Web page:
May 2014 - Turkey
There's a certain order that can be found in the sea of tourists, the willingness to queue quite orderly for an attraction or even an attraction within an attraction. At the Topkapi Palace today there was a queue that flowed around most rooms to view the artifacts, it was sometimes painful but the lack of anyone else stepping out and jumping from artifact to artifact kept the masses in order.
This order does not apply when on the roads in Turkey. It is every man for himself, if there is a gap you take it and as soon as the road is clear in front of you the speed limit no longer applies. Cars are tested not only on how fast they can reach 100km/hr, but also how fast they can break from 100km/hr. Ok, I may be exaggerating the speed but you feel 80km/hr when the speed limit clearly says 30. No wonder you see so many rear end accidents on the roads (only making the traffic worse). There was a particularly funny one today with what would have had to have been two cars full of guests to the same wedding. The 8 or so people were very animated in the middle of the road. And so the title for today's blog... Roads are dysfunctional chaos at peak time, a 25 minutes taxi ride in the non-peak hour morning turned into an hour in peak hour with much of the time stuck in traffic going in the wrong direction. Everyone warns you of the traffic but it is a quintessential experience of Istanbul and we experienced enough today.
But enough about the traffic because not all of the day was spent in it. Let's go to the old town and see as many sites as possible in a day.
First stop, Hagia Sophia, the museum that was a church, later turned mosque who's current structure was built way back in 532 and opened in 537. Ah the history you have seen Hagia Sophia. I will forgive thee for the massive scaffolding structure upon one side of your nave.
Onwards to Topkapi Palace and the better part of an hour's wait for a magical ticket (the ticket was only magical because it allowed us entry). Self professed tour guides walking up and down the queue trying to sell their services complete with a no queue sweetener. We stuck with the queue. The largest palace in Istanbul it was the home of many an Ottoman Sultan, the impressive residences looked out onto the Bosphorus and the Europe and Asia side of Istanbul. The view was almost as impressive as the rooms covered in ceramic tiles.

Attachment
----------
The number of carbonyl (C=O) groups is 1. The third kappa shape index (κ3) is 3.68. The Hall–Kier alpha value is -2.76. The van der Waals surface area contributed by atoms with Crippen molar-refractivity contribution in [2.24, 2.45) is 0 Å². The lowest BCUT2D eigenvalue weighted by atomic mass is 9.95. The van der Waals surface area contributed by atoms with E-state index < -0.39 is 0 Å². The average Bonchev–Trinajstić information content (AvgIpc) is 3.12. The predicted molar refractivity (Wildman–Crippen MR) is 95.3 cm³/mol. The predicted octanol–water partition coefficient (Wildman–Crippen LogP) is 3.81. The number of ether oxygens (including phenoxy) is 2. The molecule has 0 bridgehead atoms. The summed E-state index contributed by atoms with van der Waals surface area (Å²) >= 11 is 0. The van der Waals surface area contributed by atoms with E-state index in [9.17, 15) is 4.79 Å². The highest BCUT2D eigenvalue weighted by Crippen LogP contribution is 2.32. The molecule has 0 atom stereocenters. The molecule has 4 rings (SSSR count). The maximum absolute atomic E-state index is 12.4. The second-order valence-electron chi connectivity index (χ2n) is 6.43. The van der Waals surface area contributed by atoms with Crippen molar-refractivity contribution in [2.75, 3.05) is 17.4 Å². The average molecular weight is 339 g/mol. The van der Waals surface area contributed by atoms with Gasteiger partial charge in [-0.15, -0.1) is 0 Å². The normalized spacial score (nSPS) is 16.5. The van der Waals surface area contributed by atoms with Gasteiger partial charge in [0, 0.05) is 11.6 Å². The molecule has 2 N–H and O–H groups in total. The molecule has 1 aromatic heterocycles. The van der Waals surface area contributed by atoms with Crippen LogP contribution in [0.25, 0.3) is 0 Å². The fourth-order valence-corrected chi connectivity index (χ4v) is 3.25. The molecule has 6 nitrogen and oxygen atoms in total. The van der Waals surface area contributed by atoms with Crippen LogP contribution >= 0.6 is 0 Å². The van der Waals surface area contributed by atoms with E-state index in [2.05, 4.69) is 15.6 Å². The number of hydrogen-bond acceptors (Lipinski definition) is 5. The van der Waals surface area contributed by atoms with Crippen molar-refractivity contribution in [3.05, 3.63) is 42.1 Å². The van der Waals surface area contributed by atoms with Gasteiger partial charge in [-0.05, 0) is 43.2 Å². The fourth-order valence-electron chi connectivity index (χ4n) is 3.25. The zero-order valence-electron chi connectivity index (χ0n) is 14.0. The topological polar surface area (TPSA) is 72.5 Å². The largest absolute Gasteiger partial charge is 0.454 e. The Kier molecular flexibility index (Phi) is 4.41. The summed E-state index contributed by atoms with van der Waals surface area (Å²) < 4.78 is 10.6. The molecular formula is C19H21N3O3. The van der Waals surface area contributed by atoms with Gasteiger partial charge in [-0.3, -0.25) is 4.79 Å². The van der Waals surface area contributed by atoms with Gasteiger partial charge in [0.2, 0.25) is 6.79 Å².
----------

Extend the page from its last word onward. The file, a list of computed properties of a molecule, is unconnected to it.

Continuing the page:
Back to the Blue Mosque and another epic queue we find ourselves in. Eventually Mum and I understand the reason why... Cruise ships. According to our guide yesterday two docked this morning and thus decends thousands of people to the major sites. The thunder began to sound in the distance, spots of rain started falling and Mum was the only one of us prepared for such an event. We didn't think we would get inside before closing for prayer (or a downpour), in fact when all the people started moving in front of us we thought they had cut the line off. But it was a second entrance to the mosque around the corner and we made it inside once again, only this time was shoulder to shoulder with the mass of tourists. Once outside, rain and 100 peddlers appear with clear umbrellas like a magic trick.
Our last touristy stop for the day found us in a short queue to go underground. A stray cat slithers his way through the queue, quickly gaining attention. Lifting onto his hind legs in front of the tourists. Now this cat knows what he needs to do, he's been watching those 'tour guides' and peddlers.
Down into the Basilica Cistern underneath the Hagia Sophia and the huge structure once used to hold water. It is massive and damp, fresh water fish still swim in the little water that remains. I had pictured it differently after reading Dan Brown's Inferno however the structure is no less impressive in real life.
It was silly of us all to let Mum loose in four floors of Ceramics so close to the end of the day but that is exactly what we did. I admit some time was spent looking for me, but from entrance and exit of the store was about an hour, which included a lot of chit chat with one of the staff members, an ex-Four Seasons Concierge from Sultanahmet. Prices may not have been negotiable but a friends and family discount? Yes, thank you!
Dinner echoed the chaos of the day and the traffic on the streets. Firstly our taksi (taxi) driver could not beat my fast talents with google maps to find the location of the restaurant. Secondly, this restaurant turns tables faster than I have ever seen, we were walking to the table and although it was set they were still clearing the glasses from the last patrons. Insert a mass of Kabab meats in here (so delicious), a bottle of wine and some hilarious conversation around I's and our's and the table from Positano. Eventually the exhaustion fell upon the table and the crazy day of bouncing between sites and traffic ended.